“Complete commitment to the rule of law – and to applying the text of the Florida and U.S. constitutions of statutes at face value – is critically important to preserving liberty and public confidence in our system,” he wrote.
Eliott Pedrosa, 44, is U.S. executive director of the Inter-American Development bank, which finances projects in Latin America and the Caribbean, and is associated with Trump administration policy toward the region (he holds a top-secret security clearance). Earlier, Pedrosa led the Miami litigation department for Greenberg Traurig and worked in the U.S. Securities and Exchange Commission’s enforcement division.
Pedrosa’s written application reveals that, in spring 2000, he was among the volunteers working to prevent the federal government from sending Elian Gonzalez home to his father in Cuba (his own parents are exiles from that country). He’s belonged to the Federalist Society since 1999, as has served in a leadership position in the Miami chapter. He is a 1999 graduate of Harvard Law School. This marks his first try for a judgeship. Pedrosa disclosed a net worth or $4.5 million and listed his ethnicity as Hispanic.
“What I bring with me is an open mind, an inquisitive spirit, and a set of intellectual tools forged in respect for the rule of law and sharpened over a challenging career of investigation, advocacy, and deliberation,” he wrote.
Lori Rowe, 49, sits on the 1st District Court of Appeal. She is an Air Force brat who holds a joint J.D. and MBA from the Florida State University colleges of Law and Business, completed in 1997. Her professional background mostly involved state government positions including as deputy assistant attorney general and deputy chief of staff to Gov. Charlie Crist. She did spend three years in private practice, beginning in 2000. She joined the 1st DCA in 2009 and is scheduled to become its chief judge in 2021. She joined the Federalist Society’s Tallahassee chapter in 2016.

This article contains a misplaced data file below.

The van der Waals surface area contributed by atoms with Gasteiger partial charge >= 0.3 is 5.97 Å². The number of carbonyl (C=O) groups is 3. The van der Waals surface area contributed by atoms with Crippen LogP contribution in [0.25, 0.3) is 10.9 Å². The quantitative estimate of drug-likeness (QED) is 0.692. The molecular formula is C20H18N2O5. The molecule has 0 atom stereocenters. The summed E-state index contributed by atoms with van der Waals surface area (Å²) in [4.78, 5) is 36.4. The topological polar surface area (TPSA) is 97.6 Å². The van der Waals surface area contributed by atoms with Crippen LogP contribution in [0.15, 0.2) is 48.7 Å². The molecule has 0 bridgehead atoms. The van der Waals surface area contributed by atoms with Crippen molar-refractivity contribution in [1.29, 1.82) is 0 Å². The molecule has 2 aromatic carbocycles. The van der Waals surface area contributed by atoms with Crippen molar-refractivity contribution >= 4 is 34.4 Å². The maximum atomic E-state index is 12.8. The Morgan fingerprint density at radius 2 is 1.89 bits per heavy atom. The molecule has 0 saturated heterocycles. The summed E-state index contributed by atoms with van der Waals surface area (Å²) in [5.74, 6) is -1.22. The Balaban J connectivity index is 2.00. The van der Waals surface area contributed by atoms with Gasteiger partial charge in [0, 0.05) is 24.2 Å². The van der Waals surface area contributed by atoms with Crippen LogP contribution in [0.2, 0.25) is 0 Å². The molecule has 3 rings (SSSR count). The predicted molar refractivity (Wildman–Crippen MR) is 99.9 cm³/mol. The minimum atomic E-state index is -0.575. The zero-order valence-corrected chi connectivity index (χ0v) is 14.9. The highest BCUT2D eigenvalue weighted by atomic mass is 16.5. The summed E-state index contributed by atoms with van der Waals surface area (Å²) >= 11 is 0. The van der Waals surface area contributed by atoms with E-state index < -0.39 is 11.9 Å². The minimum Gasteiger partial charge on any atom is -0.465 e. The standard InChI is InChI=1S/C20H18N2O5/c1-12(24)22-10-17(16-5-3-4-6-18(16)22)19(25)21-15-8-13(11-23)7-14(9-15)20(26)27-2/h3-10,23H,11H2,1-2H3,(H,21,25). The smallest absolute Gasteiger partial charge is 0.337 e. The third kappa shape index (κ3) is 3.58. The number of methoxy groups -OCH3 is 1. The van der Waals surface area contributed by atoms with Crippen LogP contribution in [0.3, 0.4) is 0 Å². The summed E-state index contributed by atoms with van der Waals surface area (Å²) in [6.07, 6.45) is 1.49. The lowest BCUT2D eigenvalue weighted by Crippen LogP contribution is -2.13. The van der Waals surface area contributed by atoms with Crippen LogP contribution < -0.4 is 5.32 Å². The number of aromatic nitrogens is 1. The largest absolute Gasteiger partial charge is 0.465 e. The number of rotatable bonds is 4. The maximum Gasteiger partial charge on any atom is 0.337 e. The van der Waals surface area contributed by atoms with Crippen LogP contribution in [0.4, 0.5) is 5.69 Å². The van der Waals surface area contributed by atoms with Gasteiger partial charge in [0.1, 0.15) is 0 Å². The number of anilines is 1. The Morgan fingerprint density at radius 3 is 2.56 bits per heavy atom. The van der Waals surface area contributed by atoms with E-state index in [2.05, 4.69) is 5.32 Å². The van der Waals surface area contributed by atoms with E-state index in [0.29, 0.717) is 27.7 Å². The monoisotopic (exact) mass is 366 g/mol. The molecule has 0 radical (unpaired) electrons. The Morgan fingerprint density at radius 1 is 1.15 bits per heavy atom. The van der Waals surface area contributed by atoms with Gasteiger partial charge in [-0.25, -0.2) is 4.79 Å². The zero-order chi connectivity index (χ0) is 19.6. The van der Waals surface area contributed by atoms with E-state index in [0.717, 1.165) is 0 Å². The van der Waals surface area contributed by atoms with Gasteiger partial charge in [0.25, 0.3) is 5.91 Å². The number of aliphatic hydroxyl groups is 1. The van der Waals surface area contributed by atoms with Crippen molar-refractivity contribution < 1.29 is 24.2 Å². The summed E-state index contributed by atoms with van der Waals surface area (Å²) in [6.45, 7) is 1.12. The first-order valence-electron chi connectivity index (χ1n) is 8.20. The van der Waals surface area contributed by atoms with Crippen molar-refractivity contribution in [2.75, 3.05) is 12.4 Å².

She put her net worth at $463,000 and described her ethnicity as white.
“My service in the governor’s office, the attorney general’s office, and the court have provided me with a profound appreciation for the separation of powers and the proper role of the judiciary,” Rowe wrote. “Those experiences deepened my understanding of the need for appropriate respect and collaboration among the branches to ensure the proper function of government and adherence to the rule of law.”
Meredith Sasso, 36, sits on the 5th District Court of Appeal in Daytona Beach. She earned both her undergraduate and law degrees from the University of Florida (the latter in 2008). Sasso spent her early career as a litigator in private practice but joined Gov. Rick Scott’s staff as an assistant and then deputy general counsel. She is a first-generation Cuban-American on her father’s side. On her mother’s side, she traces her ancestry to the American Revolution.
Sasso listed memberships in the Federalist Society and American Enterprise Institute Leadership Network. She put her net worth at around $513,000.
“Judicial officers should be mindful of their duty – to never substitute will for judgment – and stand in humility in their limited role,” she wrote.
“However, judicial officers must also have the requisite independent spirit, understanding that the judiciary is not superior or inferior to any other branch of government, but that the Constitution is superior to them all. Because, as conveyed in Federalist 78, without an independent judiciary that calls out acts contrary to the law, a constitutional form of government is rendered ineffective.”